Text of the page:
Night on Monastery Mountain was an offering of great generosity and kindness to us all by our teachers, both present and past, an experience that easily conjured images of sitting at the feet of the Buddha on Vultures Peak as he expounded the wisdom of the sutras. To this gift was added the announcement of the auspicious naming of the monastery by His Holiness Dalai Lama, Lhungtok Choekhorling (Translates as – lhung:transmission; tok:realization; Choekhor:Dharma Wheel; ling:place.)

May the path to the realization of Lhungtok Choekhorling and the endless turning of the Wheel of Dharma remain free of obstacles, and may we act collaboratively and harmoniously in this noble endeavor, for the benefit of all.

Western Buddhist Monastic Conference

Shasta Abbey, California, June 2008

Shasta Abbey in northern California was the site of the 14th gathering of western Buddhist monastics from the U.S. and Canada.  Monks and nuns representing the various traditions meet annually in a spirit of engaging dialogue and friendship.  This year's gathering had over 35 participants with panel discussions on engaging topics including monastic education, cultivating seniority, creating a western monastery, and the future of monasticism. Several senior monks and nuns participated (as a group there was over 500 years of living in ordination). The annual gatherings foster new ideas and share the wisdom of experience building a strong and firm foundation for Buddhism in the west.

Next year's conference is scheduled for October 2009 with a focus on monasticism and its relationship to planet earth.

His Holiness Dalai Lama Teachings in Australia

Sydney, NSW, June 2008

Almost 300 ordained monastic's were guests at the recent teachings with His Holiness Dalai Lama in Sydney Australia. The five days of teachings on Kamalashila's "Stages of Meditation" were deeply inspiring as His Holiness continually shared his wisdom. Often he would approach the text from a variety of perspectives, theistic and nontheistic, allowing the audience to gain insight these profound teachings from within the context of their own belief system.  Truly embracing the need for compassion and tolerance in today’s world, His Holiness offered commentary on a variety of subjects during his visit.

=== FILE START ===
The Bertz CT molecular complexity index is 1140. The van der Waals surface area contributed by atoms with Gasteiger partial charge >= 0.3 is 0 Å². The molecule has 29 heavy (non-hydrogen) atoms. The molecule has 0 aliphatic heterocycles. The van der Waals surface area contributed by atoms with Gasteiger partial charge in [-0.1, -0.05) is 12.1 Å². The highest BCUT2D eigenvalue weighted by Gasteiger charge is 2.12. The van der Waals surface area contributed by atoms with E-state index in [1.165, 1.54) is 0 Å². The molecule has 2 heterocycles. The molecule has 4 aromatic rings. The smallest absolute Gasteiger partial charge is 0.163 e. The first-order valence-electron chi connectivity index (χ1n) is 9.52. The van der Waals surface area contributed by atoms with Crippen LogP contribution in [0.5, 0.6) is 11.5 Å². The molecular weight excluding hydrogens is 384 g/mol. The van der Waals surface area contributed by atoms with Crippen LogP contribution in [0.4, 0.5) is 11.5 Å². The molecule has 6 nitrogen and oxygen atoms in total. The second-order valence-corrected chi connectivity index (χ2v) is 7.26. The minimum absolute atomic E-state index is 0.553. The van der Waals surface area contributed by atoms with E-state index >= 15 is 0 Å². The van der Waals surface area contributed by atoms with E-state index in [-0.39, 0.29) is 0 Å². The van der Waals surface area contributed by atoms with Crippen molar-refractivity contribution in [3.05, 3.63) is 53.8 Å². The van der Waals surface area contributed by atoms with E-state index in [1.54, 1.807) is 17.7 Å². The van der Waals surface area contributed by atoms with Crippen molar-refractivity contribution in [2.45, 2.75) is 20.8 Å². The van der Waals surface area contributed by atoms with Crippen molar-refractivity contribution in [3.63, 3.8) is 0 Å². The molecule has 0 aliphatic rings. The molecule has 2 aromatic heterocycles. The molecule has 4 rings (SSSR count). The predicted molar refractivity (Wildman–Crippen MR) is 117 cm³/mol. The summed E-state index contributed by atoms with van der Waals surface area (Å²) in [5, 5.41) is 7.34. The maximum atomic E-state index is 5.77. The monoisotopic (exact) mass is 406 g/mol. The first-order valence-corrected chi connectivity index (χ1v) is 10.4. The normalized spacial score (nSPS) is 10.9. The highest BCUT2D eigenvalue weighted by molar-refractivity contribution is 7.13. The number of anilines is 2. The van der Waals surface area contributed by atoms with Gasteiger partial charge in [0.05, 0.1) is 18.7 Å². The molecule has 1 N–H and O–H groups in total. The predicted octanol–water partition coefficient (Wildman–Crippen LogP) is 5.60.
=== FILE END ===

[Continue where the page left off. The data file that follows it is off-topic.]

Many of the IMI sangha were actively involved in the organizing, preparations and activities for the event. With IMI offering lunch for the sangha during one day of the teachings, it was a special opportunity to practice generosity and share as community.

Ven. Monlam had the opportunity to attend the teachings and meet with the monks and nuns from Australia and New Zealand. In addition, he met with FPMT Center directors and resident teachers in an effort to help IMI develop a supportive relationship for the communities.

Guidelines for Ordination with His Holiness Dalai Lama

For those considering taking ordination with HH Dalai Lama, we are happy to inform you of the guidelines and application process as provided by the Office of HH Dalai Lama.  It is important that one is serious about their commitment to ordination and has been advised by one's teacher to do take ordination.

The guidelines as communicated by the Office of HH Dalai Lama for those requesting ordination include:
  • One should have Buddhist refuge for at least five (5) years;
  • One should have lived with lay vows for at least three (3) years;
  • One should NOT have taken ordination before (given one's vows back and requesting ordination again);
  • One should NOT be a Shugden practitioner;
  • Once having taken ordination, one should prepare to go to live in a monastery or nunnery to study or train;
  • Those requesting Gelong ordination should have held the Getsul ordination for at least three (3) years.
Probably the most important aspect in the application process concerns the student's plans once taking ordination.  It is critical that students will be in a stable situation under the guidance of a teacher in order to protect the vows.  Once having taken ordination, a student should not return to their ordinary work situation; working in a dharma center is permissible.  The view of HH Dalai Lama is that if one must go back to one's ordinary work situation, then one should live within the lay vows for the time being.

Those requesting ordination must attend the Preordination Training Course scheduled to be hosted at Tushita Center in Dharamsala on behalf of the Office of HH Dalai Lama.  The course will be held from February 11 to approximately March 9, 2009 (prior to the ordination ceremony).

To Request Ordination from HH Dalai Lama

Download and complete the application for ordination with HH Dalai Lama (available online).

  • Request an application for the Pre-Ordination Training Course to be held at Tushita Centre from February 11, 2009 to approximately March 9, 2009  (please visit www.tushita.info).
  • Obtain two letters of reference (required). One letter of recommendation should be from one's teacher (root guru); the second letter of recommendation should be from one's teacher or senior sangha (at a local center) who know the candidate well.
  • Send the completed application form, the two letters of reference and two passport size photographs to the Office of HH Dalai Lama AND Sister Jotika (Instructions provided with application).